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The Daily Guide - Waynesville, MO
A blog 'for independent minds'
Enlightening
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About this blog
Opinion page editor Rick Holmes and other writers blog about national politics and issues. Holmes & Co. is a Blog for Independent Minds, a place for a free-flowing discussion of policy, news and opinion. This blog is the online cousin of the Opinion ...
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Political Views
Opinion page editor Rick Holmes and other writers blog about national politics and issues. Holmes & Co. is a Blog for Independent Minds, a place for a free-flowing discussion of policy, news and opinion. This blog is the online cousin of the Opinion section of the MetroWest Daily News in Framingham, Mass. As such, our focus starts there and spreads to include Massachusetts, the nation and the world. Since successful blogs create communities of readers and writers, we hope the \x34& Co.\x34 will also come to include you.
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By Rob Meltzer
Dec. 9, 2013 11:13 a.m.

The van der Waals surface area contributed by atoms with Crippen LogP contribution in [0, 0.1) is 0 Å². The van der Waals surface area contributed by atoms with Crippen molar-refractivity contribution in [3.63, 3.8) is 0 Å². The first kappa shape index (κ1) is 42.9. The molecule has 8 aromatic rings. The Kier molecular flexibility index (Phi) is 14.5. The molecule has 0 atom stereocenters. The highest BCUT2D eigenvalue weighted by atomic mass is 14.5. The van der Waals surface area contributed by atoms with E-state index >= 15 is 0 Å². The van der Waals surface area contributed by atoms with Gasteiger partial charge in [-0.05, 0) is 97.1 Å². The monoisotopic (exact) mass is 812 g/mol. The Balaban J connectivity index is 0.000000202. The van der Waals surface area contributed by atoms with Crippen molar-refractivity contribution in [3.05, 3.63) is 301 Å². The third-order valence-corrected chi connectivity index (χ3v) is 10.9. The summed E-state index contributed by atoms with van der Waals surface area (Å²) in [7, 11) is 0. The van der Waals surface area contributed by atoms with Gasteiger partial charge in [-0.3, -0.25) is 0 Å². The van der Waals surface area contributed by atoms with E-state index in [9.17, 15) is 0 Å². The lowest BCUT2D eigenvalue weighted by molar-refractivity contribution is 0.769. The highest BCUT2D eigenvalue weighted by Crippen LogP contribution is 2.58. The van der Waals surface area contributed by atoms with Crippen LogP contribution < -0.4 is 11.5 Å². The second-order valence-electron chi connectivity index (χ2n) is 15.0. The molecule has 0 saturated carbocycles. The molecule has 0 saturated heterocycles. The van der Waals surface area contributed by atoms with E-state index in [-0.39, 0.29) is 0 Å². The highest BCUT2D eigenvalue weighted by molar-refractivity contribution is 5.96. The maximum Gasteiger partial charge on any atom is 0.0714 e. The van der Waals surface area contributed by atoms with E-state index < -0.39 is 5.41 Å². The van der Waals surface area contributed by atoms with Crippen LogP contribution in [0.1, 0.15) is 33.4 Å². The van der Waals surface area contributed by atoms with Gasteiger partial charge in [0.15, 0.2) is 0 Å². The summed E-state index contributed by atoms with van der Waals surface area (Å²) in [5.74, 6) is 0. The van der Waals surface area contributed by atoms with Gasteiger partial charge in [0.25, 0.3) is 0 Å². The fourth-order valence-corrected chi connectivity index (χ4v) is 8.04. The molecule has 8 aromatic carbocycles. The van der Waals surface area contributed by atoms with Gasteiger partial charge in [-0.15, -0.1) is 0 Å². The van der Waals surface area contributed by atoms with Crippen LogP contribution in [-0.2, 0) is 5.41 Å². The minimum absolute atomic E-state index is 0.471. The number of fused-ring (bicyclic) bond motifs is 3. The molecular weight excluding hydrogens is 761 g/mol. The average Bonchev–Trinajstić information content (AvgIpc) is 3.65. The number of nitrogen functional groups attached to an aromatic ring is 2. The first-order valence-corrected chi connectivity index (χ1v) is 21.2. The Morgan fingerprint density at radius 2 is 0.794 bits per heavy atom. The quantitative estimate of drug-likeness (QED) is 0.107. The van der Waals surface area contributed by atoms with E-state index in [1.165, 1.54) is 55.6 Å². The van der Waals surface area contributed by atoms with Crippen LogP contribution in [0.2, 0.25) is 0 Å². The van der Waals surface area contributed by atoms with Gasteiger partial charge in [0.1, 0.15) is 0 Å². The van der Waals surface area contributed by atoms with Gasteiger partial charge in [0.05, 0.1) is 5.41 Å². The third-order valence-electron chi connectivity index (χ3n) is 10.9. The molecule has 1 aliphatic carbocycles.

One of the things that has truly been lost in American education is the fundamental concept that the American Constitution is not only a legal document, but a reflection and refinement of enlightenment thinking. To some extent, there used to be this theory that the Enlightenment was comprised of a number of different thinkers, but political philosophers such as Isaiah Berlin who posited that there was both an Enlightenment and an Anti-Enlightenment, or Counter Enlightenment, followed by Enlightenment Responsa. In short, this was sort of the blog of the 18th Century, and it makes life a lot easier for modern students of political philosophy to be able to admit that the writers are not consistent because they disagree. The Counter Enlightenment was often dominated by monarchists and church officials. In almost any school standards, a study of the Enlightenment is pretty much limited to about twenty minutes of confusing back and forth on two or three of the nearly 80 prominent philosophers. Trouble is, the Founding Fathers, particularly Jefferson, Madison, Hamilton, Jay and few others were reading the blogs back then, and much of our Constitution consists of compromise between the pure Enlightenment ideals of Jefferson and the somewhat more practical opinions of the federalists. Nonetheless, the Constitution is remarkably consistent if you know the philosophical background to it. On many occasions, I’ve heard people shake their heads that the same document that talks about “all men are created equal” also enshrined slavery. Actually, its not confusing at all. As we’ve been arguing on another thread, the concept of human dignity and compassion are not Enlightenment philosophies and are, in fact, Counter Enlightenment philosophies. The Bill of Rights, particularly the First, Second, Third, Fourth, Fifth and Sixth reflect the means of protecting the individual from religious philosophy of an eighteenth century European monarchy. An individual is autonomous, is what the Constitution says, and the autonomous individual remains autonomous when the government does not compel interference in the right of the citizen to remain autonomous. Since 1932, this country has veered sharply away from its founding principles, which is why we find ourselves in a state of decay and corruption. Attempts to graft the anti-Enlightenment on to our Constitution is grinding the government to a halt. It is not a joke that Congress is the opposite of Progress, or that “govern” means “to slow or halt” or that “governor” is an “instrument of hindrance.” The inheritors of the Enlightenment are the current Tea Party Patriots, and when you trash the Tea Party you trash and spit on the Constitution.

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